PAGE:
- Your aversion to risk. You already know that life insurance companies assess your risk when deciding to insure you, but do you know your own risk tolerance? Good health is not a guarantee, and diseases or accidents can happen to anyone. If you have a good financial plan in place and are prepared for any future expenses, your risk tolerance will be higher than if you do not have funds stashed away for emergencies. Talk to your life insurance agent to see how we can help you assess your risk.
Guaranteed Insurability Rider
This rider is a little bit tricky. Basically, a guaranteed insurability rider allows you to buy extra coverage, within a stated period of time, without a medical exam. This rider is particularly beneficial if there have been any significant changes in your life, and if your health declines you can apply for extra coverage without providing evidence that you’re insurable. Occasionally, these riders will end after a certain period of time, or they may come with a renewal of your main policy at the end of its term – no medical exam is necessary.
Chronic Illness Rider
If you suffer a serious illness or disability, chronic illness riders are an alternative to long-term care riders. This rider can be used for cancer, cognitive impairment, strokes, accidents, or injuries. If it sounds similar to LTC riders, it’s because they are relatively similar, with one key differentiator: the conditions for chronic illness riders must be permanent in order to qualify for coverage. This means chronic illness riders may be unsuitable for those who have had a stroke or an accident from which they are expected to fully recover.
Family Income Benefit Rider
This type of rider will provide a steady monthly income stream in the event the insured dies, alleviating a lot of financial difficulties from the loss of the insured’s income. This rider comes with a bit of work; you will need to determine the number of years your family is going to need the benefit, and how much they will need. If this seems like a daunting task, give us a call! We can help you determine your needs to see if this is the right rider for your family.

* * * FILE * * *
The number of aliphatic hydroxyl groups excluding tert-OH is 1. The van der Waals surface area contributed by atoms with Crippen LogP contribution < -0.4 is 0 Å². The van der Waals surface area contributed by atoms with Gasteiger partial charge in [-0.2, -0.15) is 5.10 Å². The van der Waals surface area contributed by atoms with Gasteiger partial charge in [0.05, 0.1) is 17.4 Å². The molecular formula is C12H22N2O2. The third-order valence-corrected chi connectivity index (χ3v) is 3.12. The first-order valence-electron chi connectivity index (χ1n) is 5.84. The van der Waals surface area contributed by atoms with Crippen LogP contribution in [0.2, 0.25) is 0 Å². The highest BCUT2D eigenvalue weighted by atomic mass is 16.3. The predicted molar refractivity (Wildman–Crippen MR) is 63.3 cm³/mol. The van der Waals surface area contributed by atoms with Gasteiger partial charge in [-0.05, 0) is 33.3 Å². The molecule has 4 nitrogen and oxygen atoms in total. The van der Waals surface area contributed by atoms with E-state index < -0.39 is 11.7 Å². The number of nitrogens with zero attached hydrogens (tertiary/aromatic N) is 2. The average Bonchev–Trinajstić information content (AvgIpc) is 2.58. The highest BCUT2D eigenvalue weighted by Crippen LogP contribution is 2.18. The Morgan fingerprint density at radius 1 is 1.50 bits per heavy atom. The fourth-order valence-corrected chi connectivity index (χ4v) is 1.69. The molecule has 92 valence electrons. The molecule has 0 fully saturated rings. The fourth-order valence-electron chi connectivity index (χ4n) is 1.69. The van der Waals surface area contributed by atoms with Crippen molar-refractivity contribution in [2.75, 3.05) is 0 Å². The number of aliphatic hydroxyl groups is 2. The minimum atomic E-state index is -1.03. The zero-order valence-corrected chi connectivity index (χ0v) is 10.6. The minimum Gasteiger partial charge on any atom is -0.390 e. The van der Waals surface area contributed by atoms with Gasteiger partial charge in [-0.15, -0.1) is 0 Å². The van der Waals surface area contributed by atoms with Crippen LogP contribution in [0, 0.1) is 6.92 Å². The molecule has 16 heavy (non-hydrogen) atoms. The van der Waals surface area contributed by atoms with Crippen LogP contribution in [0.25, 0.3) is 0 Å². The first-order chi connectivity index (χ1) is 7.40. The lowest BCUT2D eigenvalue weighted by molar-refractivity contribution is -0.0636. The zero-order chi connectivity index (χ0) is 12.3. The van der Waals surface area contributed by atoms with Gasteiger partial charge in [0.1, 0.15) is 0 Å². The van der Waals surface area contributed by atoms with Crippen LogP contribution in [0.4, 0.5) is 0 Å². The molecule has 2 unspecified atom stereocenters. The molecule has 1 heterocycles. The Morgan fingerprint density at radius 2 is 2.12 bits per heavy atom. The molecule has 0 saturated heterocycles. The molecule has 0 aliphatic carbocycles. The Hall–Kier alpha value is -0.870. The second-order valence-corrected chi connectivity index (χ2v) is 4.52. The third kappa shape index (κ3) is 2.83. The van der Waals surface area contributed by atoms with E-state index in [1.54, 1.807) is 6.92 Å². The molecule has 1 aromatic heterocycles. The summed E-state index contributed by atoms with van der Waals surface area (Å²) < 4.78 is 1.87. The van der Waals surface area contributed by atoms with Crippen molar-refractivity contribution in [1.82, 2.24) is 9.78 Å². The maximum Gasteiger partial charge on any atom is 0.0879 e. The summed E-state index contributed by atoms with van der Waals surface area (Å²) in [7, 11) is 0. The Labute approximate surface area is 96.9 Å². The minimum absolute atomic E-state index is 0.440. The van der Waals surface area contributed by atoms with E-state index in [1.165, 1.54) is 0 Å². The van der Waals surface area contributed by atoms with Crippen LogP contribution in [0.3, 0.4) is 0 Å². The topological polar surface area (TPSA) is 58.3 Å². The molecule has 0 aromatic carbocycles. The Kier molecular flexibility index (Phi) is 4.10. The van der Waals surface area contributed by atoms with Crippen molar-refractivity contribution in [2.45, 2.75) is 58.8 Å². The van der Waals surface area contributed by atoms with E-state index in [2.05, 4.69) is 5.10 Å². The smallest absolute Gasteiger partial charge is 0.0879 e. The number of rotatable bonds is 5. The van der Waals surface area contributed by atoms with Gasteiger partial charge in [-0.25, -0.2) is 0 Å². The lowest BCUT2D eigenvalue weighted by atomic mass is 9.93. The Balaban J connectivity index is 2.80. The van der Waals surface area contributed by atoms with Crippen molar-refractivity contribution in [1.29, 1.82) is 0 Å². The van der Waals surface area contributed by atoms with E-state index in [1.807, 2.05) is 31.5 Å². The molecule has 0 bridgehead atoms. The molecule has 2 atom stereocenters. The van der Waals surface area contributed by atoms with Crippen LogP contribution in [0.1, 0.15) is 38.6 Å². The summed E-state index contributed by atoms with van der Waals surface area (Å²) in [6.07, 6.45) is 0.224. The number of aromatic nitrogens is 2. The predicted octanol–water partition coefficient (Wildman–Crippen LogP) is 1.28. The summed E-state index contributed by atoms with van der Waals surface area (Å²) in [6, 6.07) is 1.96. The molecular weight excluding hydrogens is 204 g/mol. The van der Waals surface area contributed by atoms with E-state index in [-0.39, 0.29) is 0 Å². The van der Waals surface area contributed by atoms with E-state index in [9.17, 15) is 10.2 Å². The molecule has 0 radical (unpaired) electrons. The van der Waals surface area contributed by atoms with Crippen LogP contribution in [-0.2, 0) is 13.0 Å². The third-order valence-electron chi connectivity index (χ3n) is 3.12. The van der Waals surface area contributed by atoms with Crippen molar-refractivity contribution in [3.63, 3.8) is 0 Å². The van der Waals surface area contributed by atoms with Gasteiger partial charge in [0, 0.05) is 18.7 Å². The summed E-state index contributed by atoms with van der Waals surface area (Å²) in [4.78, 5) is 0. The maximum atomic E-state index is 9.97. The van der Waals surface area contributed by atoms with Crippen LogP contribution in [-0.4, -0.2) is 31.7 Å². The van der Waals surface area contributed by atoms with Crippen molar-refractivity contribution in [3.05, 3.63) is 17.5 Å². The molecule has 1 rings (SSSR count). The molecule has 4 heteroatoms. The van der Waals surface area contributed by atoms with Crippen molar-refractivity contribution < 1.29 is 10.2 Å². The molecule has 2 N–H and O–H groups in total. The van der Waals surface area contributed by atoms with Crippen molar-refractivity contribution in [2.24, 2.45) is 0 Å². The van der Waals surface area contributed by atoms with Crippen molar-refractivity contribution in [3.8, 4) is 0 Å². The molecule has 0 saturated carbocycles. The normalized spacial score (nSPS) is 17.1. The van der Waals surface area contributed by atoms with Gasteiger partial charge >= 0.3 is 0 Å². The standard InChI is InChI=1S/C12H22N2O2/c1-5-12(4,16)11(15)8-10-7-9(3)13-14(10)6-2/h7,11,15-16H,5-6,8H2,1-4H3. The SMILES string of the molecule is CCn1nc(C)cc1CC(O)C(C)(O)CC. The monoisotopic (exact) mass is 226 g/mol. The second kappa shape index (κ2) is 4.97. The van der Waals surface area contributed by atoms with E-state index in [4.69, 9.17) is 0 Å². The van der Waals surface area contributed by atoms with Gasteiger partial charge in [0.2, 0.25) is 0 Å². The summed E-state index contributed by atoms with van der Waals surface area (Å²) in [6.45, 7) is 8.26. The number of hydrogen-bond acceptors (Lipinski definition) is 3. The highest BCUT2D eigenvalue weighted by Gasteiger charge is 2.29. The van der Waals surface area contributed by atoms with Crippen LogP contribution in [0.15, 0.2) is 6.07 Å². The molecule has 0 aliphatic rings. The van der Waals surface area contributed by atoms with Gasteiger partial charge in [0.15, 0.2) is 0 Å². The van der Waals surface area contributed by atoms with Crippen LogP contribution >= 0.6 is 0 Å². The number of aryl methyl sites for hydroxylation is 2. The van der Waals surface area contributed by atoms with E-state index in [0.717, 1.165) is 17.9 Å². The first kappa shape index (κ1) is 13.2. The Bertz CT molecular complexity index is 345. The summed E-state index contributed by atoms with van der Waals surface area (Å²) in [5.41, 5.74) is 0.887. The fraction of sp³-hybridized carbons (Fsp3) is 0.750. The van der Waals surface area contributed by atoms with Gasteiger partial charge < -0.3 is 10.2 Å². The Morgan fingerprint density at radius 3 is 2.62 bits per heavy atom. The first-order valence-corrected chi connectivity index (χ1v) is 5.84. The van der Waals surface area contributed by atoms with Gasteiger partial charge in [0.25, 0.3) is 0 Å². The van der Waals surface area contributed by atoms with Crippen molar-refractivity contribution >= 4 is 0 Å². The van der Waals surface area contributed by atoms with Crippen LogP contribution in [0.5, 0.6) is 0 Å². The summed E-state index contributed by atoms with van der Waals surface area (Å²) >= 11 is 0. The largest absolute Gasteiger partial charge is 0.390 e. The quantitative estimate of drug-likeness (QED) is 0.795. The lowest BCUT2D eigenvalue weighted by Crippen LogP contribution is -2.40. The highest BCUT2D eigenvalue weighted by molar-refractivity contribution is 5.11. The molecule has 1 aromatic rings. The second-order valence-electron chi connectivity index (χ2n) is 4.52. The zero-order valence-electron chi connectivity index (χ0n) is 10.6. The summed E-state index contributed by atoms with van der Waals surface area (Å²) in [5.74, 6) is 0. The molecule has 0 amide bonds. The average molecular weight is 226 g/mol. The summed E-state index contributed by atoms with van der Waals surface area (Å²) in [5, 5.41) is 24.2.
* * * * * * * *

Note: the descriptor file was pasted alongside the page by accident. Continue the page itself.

Accelerated Death Benefit Rider
With an accelerated death benefit rider, the insured can use the death benefit should he/she be diagnosed with a terminal illness that is expected to shorten their lifespan. Under this rider, the insurance company will front a percentage of the base policy’s death benefit to the policyholder. Sometimes no premiums are charged for this rider, but it is more common for insurance companies to charge a small premium. The amount you receive from the accelerated death benefit rider will often accrue interest and will be deducted from your overall benefit. The caveat: different insurers have differing definitions for “terminal illness.” It is important to verify what the rider covers before you consider adding this to your life insurance policy.
Child Term Rider
The Child Term Rider will pay out a death benefit if an insured child dies before a certain age. This plan can be converted into a whole/permanent life insurance plan once the insured child ages out of the rider, without a medical exam.
Waiver of Premium Rider
This rider allows future premiums to be waived if the insured loses their income, or becomes permanently disabled, due to an injury or illness. A waiver of premium rider is usually only in effect up to a certain age, typically 65 or 70.
Ultimately, the rider you choose can help tailor your policy more effectively to your unique financial needs. If you’re confused as to what rider may be best for your situation, or how these riders will fit into your budget with your current premiums, reach out today!